Loved and Laved
“Unto him that loved us, and washed us from our sins in his own blood, and hath made us kings and priests unto God and his Father; to him he glory and dominion for ever and ever. Amen.”— Revelation i. 5, 6.
JOHN was the beloved disciple, the choicest spirit of the twelve, the one nearest to the heart of Christ. Not only was he that disciple whom Jesus loved, but he was full of love to his Lord in return. John leaned his head on Christ’s bosom. All his soul seemed to be aflame with affection towards Christ. “We love him, because he first loved us,” are words which come with great power from such a heart; they were so wonderfully true in his own experience. But now, when he comes to sing a psalm of praise to his Lord, he does not mention his love to his Master. He dwells not on that; for his confidence lies deeper than anything in himself, even in the love of the Son of God to him. Would you not wish to be like him? Then “keep yourselves in the love of God,” as, on the opposite page of your Bible, you read in the Epistle of Jude. Meditate much on your Master, and on your Master’s love; dwell with Christ, and whether you realize your love to him or not, drink in daily the sweetness of his wondrous love to you. Live on that, and often let your heart lift up a song of praise because of it. Then shall the blessing of Benjamin be yours: “The beloved of the Lord shall dwell in safety by him; and the Lord shall cover him all the day long, and he shall dwell between his shoulders.”
This verse seems to me to be fit to be the song of heaven. It is indeed the epitome of all those choral symphonies with which redeemed spirits circle the throne of our great Lord and King. John, in vision, had caught glimpses of the glory-land, and had heard the great multitude which no man can number raise their hallelujahs, as they cast their crowns before him that sat upon the throne; and as the refrain of a song hums itself over again even after the singer has ceased, John, when he began to write this book, seems to have remembered the chorus of those who “ came out of great tribulation, and have washed their robes, and made them white in the blood of the Lamb.” I think that I hear them now while we are listening here; and this is the grand chorale of the skies: “Unto him that loved us, and washed us from our sins in his own blood, and hath made us kings and priests unto God and his Father; to him be glory and dominion for ever and ever.” We, in feebler strains, fervently add our “Amen.”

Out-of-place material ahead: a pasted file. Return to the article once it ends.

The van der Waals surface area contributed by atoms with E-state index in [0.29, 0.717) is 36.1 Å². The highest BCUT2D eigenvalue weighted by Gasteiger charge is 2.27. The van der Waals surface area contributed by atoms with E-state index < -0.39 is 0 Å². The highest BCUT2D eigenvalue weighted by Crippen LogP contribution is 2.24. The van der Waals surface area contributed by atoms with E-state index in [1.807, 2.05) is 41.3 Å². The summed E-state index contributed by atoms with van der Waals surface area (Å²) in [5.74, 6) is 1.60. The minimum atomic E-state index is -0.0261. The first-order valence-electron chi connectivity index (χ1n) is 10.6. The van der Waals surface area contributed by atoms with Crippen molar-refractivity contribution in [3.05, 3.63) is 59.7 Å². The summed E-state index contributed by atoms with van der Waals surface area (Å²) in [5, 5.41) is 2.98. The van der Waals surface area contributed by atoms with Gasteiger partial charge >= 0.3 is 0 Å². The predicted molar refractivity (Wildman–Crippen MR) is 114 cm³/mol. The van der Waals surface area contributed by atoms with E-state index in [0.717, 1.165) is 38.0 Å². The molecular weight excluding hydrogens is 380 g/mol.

Would you not wish to be in heaven when your life on earth is over? The time will come when you must die; would you not desire to have a good hope of entering then into the felicities of the perfected ones? I am sure you would; but if you are at last to be numbered amongst the redeemed host on high, you must here learn their song. You cannot be admitted into the choirs above without having practised and rehearsed their music here below. Therefore you must think much and believe much concerning Christs love to his chosen, and how he showed it in washing us from our sins in his own blood. He is coming again; the next verse tells us, “Behold, he cometh with clouds.” When he shall come, and earth shall rock and reel, and the skies shall shrivel up like worn-out parchment, and the stars shall fall like fig-leaves from the trees; in that day you will wish to be found at the right hand of the King, and to cry with rapture, “Welcome, welcome, Son of God!” But you cannot be there unless you first know him as the Christ who hath loved you, and washed you from your sins in his own blood. I pray, therefore, that while I talk feebly enough myself, God’s divine power may go with the word, that you who know the Redeemer’s love may know it better, and feel your hearts swell with glad emotion, till you are ready to stand up and shout, “Glory and majesty, dominion and power be unto him that loved us, and washed us from our sins in his own blood!” I pray, too, that others who are strangers to the blood-washing, and have never yet known the power of Christ’s atoning sacrifice, may say, “By the grace of God, we also will know something of that love, if it is to be known, and we will pray that in us also that wondrous washing may take place, that we also may be clean through Jesus’ blood, and stand among the ransomed throng, to shout his praises for ever and ever.”
Notice very specially that the exile of Patmos, having known much of Christ, and lived in his presence for many years, sings of love as manifested in the washing away of sins. Some years before, he had written, by the guidance of the Holy Spirit, that marvellous word, “God is love;” but now, as the end of his life approaches, all love seems for him to be summed up in the blood-washing. This is the climax and summit of the love of Christ. I delight to dwell on this glorious theme. They tell me of God in nature, and speak of the warbling of birds and the beauties of the summer as revelations of the love of God, as doubtless they are. I read of the matchless life of Christ, and I am charmed with its beauties and its blessedness; but when I would speak of the fulness of his love, I can find nothing to express it but the blood which he shed on Calvary. It is a wonderful work which that blood-shedding accomplishes in taking away our sins; for that they are taken away at once and for ever when we trust in the Crucified, is a blessed truth about which the Word of God leaves no manner of doubt. I do not know whether “washed” is the best word to express the meaning of the text. We need something more than the mere removal of outside sin. If, however, this idea is to he kept, I prefer the word “laved”, which gives us a suitable expression of the thought, and also carries us back to the laver used in the typical ordinances of the Tabernacle and Temple of old. The text maybe read, “Unto him that loved us, and laved us from our sins in his own blood.” If we prefer it, we may render our song as the Revised Version has it, with a deeper shade of meaning, “Unto him that loveth us, and loosed us from our sins by his blood,” and with adoring hearts may add, “to him be the glory and the dominion for ever and ever.” In his great love he laves away the defilement of our sins, and then looses us from the chains that those sins had thrown around our life.